All Artists | Textiles | Nell Swift

Nell Swift

I’m Nell a weaver working in the heart of the Peak District and yearning for the sea. I use natural fibres and antique hand looms.


A weaver in natural fibres, utilising antique hand looms. Nell weaves sea and mountain, coast and peak, capturing movement, pattern and texture to create textiles embedded with underlying codes and a significance of place, time and memory. Nell is happy to take commissions and works closely with clients on the creation of unique hand woven pieces.

Fleeting memories are the foundation of my practice- it’s reminiscent of synaesthesia, feeling the sun and wind and and smelling the sea air. Often I dream my weaves – and slowly the idea comes into focus and I have all the elements I need to begin. I weave sea and mountain, coast and peak- the smallest things grab me- raindrops on rock pools and windows, ripples in the sand, moss on walls, cobblestones. My weaves capture movement, pattern and texture to create textiles embedded with underlying codes and a significance of place, time and memory.

I weave garments and textiles for the home. I only work in natural fibres- from an environmental perspective, producing the least impactful fabrics. Place is significant for my practice- I’m surrounded by fields full of sheep so wool is my favourite versatile, and renewable of fibres. Wool presents the ideal solution to the massive environmental and social impact of fast fashion and fibres derived from oil and plastic. I’m fascinated by the fibreshed movement, which seeks to link land reclamation, farming, yarn spinning, weaving and garment production together in small community networks. This linking of beginnings to endings, inputs to outputs that creates connections between people and preserves skills and creates local small-scale production that is my driver .I am motivated by a need to de-scale production levels, produce and value quality fabrics, repair what we have and see fabrics for their technical and artistic value.

I always made things- I was brought up in a household of makers, and as an only child, I spent lots of time alone, just following my imagination and making. My mum taught me to sew on a machine when I was five so I’ve always made my own clothes. Trying to find the perfect fabric led me back to wanting to learn to weave- I remember making little cardboard looms when I was a child.

Weaving is old. There are hundreds of thousands of drafts, offering infinite combinations of pattern, colour and texture. It’s not possible to weave everything in a lifetime. I think this bottomless quality is what appeals- it’s the same as my academic background in archaeology- you never know everything so there’s always something to learn, a new experience to be had.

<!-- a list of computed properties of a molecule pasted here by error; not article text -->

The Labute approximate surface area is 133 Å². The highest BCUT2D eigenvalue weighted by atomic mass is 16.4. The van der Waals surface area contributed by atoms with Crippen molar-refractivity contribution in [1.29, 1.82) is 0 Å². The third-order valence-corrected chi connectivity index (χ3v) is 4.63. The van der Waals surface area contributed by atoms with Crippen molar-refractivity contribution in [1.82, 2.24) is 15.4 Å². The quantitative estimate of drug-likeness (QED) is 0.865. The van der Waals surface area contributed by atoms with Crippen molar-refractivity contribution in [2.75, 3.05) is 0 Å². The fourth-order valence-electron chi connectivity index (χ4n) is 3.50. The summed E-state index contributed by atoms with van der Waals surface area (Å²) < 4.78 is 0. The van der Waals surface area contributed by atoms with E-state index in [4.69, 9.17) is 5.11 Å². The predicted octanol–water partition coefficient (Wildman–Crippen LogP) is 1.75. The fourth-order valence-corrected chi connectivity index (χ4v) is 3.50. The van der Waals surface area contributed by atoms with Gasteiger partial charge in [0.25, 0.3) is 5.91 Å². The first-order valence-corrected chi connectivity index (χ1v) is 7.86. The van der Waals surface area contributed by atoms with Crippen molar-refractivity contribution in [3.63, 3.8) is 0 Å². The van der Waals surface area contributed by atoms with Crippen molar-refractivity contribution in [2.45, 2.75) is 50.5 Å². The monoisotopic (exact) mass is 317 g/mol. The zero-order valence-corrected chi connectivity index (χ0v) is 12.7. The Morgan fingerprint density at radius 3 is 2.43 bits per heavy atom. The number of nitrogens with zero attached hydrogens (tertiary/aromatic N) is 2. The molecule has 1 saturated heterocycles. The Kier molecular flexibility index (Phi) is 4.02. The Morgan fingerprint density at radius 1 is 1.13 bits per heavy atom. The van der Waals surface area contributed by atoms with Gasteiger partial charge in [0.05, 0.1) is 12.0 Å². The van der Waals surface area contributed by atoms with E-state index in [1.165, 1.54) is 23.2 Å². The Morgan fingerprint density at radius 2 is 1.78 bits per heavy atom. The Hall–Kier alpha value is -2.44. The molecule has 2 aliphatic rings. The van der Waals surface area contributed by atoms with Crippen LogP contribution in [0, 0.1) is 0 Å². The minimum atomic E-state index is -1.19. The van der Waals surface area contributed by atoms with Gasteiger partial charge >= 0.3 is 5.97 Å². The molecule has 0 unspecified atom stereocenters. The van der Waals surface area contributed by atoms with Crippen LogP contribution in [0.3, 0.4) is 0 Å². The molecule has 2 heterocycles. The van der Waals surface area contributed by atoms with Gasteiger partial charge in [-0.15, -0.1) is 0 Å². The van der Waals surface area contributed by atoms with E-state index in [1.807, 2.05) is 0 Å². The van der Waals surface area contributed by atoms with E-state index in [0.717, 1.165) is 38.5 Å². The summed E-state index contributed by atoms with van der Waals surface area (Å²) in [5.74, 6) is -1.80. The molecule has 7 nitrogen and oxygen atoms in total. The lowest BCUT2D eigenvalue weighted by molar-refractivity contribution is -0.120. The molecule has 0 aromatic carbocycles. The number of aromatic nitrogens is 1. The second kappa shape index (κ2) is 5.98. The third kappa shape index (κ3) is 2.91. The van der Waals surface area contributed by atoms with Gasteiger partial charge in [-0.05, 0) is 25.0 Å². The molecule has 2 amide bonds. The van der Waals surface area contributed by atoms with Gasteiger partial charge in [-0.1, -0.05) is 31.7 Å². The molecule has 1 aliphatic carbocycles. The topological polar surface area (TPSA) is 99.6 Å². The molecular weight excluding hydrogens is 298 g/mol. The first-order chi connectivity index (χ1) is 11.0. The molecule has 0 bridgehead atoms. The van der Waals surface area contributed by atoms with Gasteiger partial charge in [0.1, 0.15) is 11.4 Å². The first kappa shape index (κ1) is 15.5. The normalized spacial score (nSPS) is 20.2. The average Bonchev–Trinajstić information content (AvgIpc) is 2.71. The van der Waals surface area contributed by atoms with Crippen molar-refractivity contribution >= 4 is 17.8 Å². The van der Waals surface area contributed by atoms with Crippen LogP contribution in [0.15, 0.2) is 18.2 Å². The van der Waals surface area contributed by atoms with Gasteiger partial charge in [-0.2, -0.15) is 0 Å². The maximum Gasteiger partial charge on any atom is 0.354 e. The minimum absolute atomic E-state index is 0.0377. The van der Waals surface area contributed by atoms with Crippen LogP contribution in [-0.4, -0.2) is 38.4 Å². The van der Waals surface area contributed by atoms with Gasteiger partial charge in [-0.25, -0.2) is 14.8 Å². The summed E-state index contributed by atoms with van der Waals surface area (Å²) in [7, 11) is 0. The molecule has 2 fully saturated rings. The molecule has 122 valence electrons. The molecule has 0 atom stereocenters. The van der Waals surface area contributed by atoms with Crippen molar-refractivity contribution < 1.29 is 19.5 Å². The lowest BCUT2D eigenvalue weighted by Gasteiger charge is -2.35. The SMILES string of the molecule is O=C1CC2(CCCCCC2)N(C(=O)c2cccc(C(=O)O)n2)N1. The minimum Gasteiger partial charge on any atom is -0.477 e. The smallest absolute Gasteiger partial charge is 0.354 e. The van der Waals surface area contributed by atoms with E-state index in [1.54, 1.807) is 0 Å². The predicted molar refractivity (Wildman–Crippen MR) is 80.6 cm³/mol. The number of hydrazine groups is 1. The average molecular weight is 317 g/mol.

My looms found me! I began my weaving journey on a four shaft loom made by John and George Maxwell. They lived and worked in a commune in Suffolk set up by Eric Gill the sculptor and artist. It’s about 100 years old and I restored it. Researching the loom and it’s history really tapped in to my archaeology- I specialise in the historical period and taught on utopian communities. I had no idea when I got it that there’d be so much history in a loom, but it’s our oldest technology.

I now use a 12 shaft custom made floor loom. I am the custodian of a beautiful bespoke loom from Sweden that belonged to one of our greatest weavers. Barbara Mullins and her mother Gwen ran a weaving workshop and school- they were know as the Graffham Weavers. Their work is in the V&A and Gwen taught the finest 20th century rug weaver, Peter Collingwood. My loom was owned by Barbara- I’ve found hours of audio recordings in the British library, talking about her life and work. – Gwen went on to found the Crafts Council- they were two remarkable women whose story needs to be more widely known. I want to build a weaving shed and get it up and working again. It feels fitting that it should be working again and I feel the responsibility profoundly.

Currently I sell my work privately and through Instagram and Folksy. I sell in person at curated sales and a large part of my practice is in taking commissions. I  exhibit my work at New Ashgate Gallery, Farnham and the National Centre for Craft & Design, Sleaford. I particularly enjoy exhibiting my work in the context of other artists, as I am fascinated with how my work reacts to and with others. I feel I share a sense of community with my fellow artisans and believe passionately that collective endeavour is the way forward.